Leon Heights hosts VIP Group for students
Monday, 24 September 2012 by Grayson Edds
The fourth graders of Leon Heights were in for a treat when two representatives from the Vision Impaired Persons who are Very Important People (V.I.P.) group showed up to teach them a valuable life lesson.
For the past seven years, Deanna DeGraaff and her daughter-in-law Jennifer have been speaking with the children of Leon Heights and Dana Jackson's fourth grade class to help them understand that visually impaired people are not so different.
"Changing one kid's mind makes the world of difference because it's not just for the visually impaired, it's for any people with disabilities," Jennifer said. "You treat people the way you want to be treated."
Their presentation included learning about braille and how it is read, written and typed. They brought with them visual aides for the children including a braille cell, storybooks, and a calendar. The showed them a variety of games they can play like cards, dominos, dice and even sports like basketball. They introduced them to the world of technology for the vision impaired by showing the children their audiobooks, laptops, money readers, color readers, light indicators, talking calculators, wristwatches, clocks, and even the iPhone can come equipped with software to navigate through its contents by audio.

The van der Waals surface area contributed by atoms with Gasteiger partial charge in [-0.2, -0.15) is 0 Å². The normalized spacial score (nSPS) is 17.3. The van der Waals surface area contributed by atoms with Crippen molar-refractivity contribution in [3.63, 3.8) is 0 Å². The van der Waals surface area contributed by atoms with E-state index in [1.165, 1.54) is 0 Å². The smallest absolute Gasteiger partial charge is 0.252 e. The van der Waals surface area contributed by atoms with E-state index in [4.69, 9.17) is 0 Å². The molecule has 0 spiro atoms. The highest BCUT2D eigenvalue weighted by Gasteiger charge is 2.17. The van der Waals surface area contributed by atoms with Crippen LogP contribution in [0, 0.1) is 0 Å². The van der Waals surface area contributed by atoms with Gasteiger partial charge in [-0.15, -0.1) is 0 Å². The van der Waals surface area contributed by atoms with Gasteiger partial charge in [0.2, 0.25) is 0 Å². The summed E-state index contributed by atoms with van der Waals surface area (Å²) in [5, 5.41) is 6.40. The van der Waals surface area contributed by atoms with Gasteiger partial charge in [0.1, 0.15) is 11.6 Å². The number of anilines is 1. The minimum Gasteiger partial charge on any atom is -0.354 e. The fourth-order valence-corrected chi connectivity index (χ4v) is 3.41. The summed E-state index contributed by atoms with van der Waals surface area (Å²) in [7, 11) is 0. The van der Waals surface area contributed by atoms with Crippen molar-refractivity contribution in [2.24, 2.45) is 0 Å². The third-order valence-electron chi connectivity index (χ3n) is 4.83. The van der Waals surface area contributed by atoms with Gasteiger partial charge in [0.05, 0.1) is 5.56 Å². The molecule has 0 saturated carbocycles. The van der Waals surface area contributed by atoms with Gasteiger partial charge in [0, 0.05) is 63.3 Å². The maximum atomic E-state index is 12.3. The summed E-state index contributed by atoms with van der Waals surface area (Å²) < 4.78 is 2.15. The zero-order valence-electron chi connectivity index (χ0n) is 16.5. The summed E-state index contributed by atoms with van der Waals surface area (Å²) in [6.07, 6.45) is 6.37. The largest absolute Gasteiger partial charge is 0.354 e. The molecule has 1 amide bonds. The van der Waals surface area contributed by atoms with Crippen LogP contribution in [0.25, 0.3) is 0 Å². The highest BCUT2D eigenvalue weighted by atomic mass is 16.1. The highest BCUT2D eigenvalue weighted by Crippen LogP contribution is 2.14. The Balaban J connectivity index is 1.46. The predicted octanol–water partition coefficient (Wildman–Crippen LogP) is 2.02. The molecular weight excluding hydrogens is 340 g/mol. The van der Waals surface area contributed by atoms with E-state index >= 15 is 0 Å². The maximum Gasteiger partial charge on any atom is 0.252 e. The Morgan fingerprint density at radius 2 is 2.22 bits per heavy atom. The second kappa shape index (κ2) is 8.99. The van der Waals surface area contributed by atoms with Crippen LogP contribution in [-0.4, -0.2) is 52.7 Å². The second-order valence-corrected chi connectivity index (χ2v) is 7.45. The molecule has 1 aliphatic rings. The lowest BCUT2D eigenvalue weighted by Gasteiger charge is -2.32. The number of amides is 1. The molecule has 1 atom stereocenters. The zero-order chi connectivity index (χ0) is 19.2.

Deanna's guide dog, a golden retriever named Sierra, attended the presentation and loved the attention from the kids while they learned about guide dog etiquette.
"She is my eyes for climbing stairs, going through doorways, and using elevators," Deanna said. "She will disobey me if I give her the command to cross a street and there's a car coming and I didn't hear it. She has pulled me out of traffic from being hit by cars."
The DeGraaffs make time to speak with the children whenever the opportunity presents itself, and Jackson is always impressed with the reaction from the children.
"It's really interesting the questions that the kids have," Jackson said. "What I love is Deanna and Jennifer's attitudes; they have a great sense of humor and we always learn a lot. At the end of the year I always ask the children what is one thing I must do next year. They always say that the visually impaired people should come back again. It's always at the top of the list."
The V.I.P. Group is hosing an event Oct. 13 for the public to learn about what's it's like to be visually impaired. The Come Walk In My Shoes event will take place at the Temple Public Library from 1-4 p.m. With activities for children and adults alike, the group offers blindfolds or special glasses and will encourage you to walk with a guide dog, use a cane, learn about braille, discover how it is to eat and drink without sight, and use the latest gadgets designed for the visually impaired, and see what's in store for the future.
For more information, call Deanna DeGraaff at (254) 778-5073.